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Folders: ROOT > ScienceBase Catalog > National and Regional Climate Adaptation Science Centers > Northeast CASC > FY 2014 Projects ( Show all descendants )

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The Department of the Interior and the U.S. Geological Survey have made it a priority to train the next generation of scientists and resource managers. The Climate Adaptation Science Centers (CASCs) and consortium institutions are working to contribute to this initiative by building and supporting a network of students across the country who are interested in the climate sciences and climate adaptation. The purpose of this project was to support the development of a national early career communication platform to facilitate and increase information sharing and networking across the CASCs and consortium institutions. This was accomplished by working with the Early Career Climate Forum (ECCF), a CASC-supported science...
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Appropriate ecological indicators of climate change can be used to measure concurrent changes in ecological systems, inform management decisions, and potentially to project the consequences of climate change. However, many of the available indicators for North American birds do not account for imperfect observation. We proposed to use correlated-detection occupancy models to develop indicators from the North American Breeding Bird Survey data. The indicators were used to test hypotheses regarding changes in range and distribution of breeding birds. The results will support the Northeast Climate Science Center’s Science Agenda, including the science priority: researching ecological vulnerability and species response...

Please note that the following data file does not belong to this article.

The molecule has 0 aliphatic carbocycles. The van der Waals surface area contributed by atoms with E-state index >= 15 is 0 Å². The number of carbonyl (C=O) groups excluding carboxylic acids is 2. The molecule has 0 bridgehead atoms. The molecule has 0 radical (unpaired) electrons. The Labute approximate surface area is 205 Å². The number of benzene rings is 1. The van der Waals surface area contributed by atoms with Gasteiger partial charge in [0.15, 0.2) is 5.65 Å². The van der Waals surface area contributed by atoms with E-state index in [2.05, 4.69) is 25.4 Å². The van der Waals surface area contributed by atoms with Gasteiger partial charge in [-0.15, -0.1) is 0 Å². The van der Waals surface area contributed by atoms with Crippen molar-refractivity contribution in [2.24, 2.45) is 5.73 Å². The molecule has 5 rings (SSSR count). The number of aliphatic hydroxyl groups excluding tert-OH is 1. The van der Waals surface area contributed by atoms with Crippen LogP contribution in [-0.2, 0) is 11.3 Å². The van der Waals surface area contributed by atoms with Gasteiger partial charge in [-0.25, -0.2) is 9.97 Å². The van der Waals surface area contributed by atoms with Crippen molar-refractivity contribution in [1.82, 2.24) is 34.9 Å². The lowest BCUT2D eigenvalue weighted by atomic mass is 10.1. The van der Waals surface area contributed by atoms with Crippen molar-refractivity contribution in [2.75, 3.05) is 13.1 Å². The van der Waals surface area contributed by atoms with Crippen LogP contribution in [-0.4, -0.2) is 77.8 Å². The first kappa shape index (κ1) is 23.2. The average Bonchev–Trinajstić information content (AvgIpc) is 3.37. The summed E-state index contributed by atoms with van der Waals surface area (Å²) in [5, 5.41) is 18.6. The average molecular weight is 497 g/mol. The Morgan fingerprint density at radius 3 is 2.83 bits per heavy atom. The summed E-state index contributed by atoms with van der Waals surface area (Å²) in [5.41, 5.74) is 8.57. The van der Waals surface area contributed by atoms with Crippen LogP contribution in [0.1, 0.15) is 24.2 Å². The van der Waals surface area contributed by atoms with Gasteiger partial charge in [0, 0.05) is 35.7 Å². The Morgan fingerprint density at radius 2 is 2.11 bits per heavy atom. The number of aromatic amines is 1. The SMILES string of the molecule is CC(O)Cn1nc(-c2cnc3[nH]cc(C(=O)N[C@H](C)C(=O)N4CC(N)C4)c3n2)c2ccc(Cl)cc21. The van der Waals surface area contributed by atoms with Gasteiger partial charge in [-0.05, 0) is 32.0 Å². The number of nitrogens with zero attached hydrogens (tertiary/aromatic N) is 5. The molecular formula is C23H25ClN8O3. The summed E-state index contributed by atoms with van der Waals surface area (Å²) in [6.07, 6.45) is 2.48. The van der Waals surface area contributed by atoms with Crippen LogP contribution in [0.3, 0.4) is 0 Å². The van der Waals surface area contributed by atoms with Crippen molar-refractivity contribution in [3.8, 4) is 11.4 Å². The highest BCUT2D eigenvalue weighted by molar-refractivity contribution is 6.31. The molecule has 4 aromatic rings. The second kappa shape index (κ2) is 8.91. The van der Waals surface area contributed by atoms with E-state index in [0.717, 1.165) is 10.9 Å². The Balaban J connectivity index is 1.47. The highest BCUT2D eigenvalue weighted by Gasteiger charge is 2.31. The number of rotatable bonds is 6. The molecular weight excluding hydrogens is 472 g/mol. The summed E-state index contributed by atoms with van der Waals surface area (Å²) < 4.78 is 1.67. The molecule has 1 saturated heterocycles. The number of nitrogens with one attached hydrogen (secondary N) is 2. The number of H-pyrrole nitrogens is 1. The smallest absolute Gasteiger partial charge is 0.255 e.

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Climate change is causing species to shift their phenology, or the timing of recurring life events such as migration and spawning, in variable and complex ways. This can potentially result in mismatches or asynchronies in food and habitat resources that negatively impact individual fitness, population dynamics, and ecosystem function. Numerous studies have evaluated phenological shifts in terrestrial species, particularly birds and plants, yet far fewer evaluations have been conducted for marine animals. This project sought to improve our understanding of shifts in the timing of seasonal migration, spawning or breeding, and biological development (i.e. life stages present, dominant) of coastal fishes and migratory...
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USFWS Landscape Conservation Cooperatives (LCCs) throughout the Mississippi River Basin (MRB) have identified high nutrient runoff, a major contributor to Gulf hypoxia, and declines in wildlife populations (especially grassland and riparian birds), as conservation challenges requiring collaborative action. This project aimed to develop a spatial decision support system (DSS) to address these issues. The DSS was designed to identify MRB watersheds where application of conservation practices can (1) reduce nutrient export to the Gulf hypoxia zone and (2) enhance conservation for grassland and riparian birds, based on (3) identifying landowners willing and capable of implementing these practices. The DSS is expected...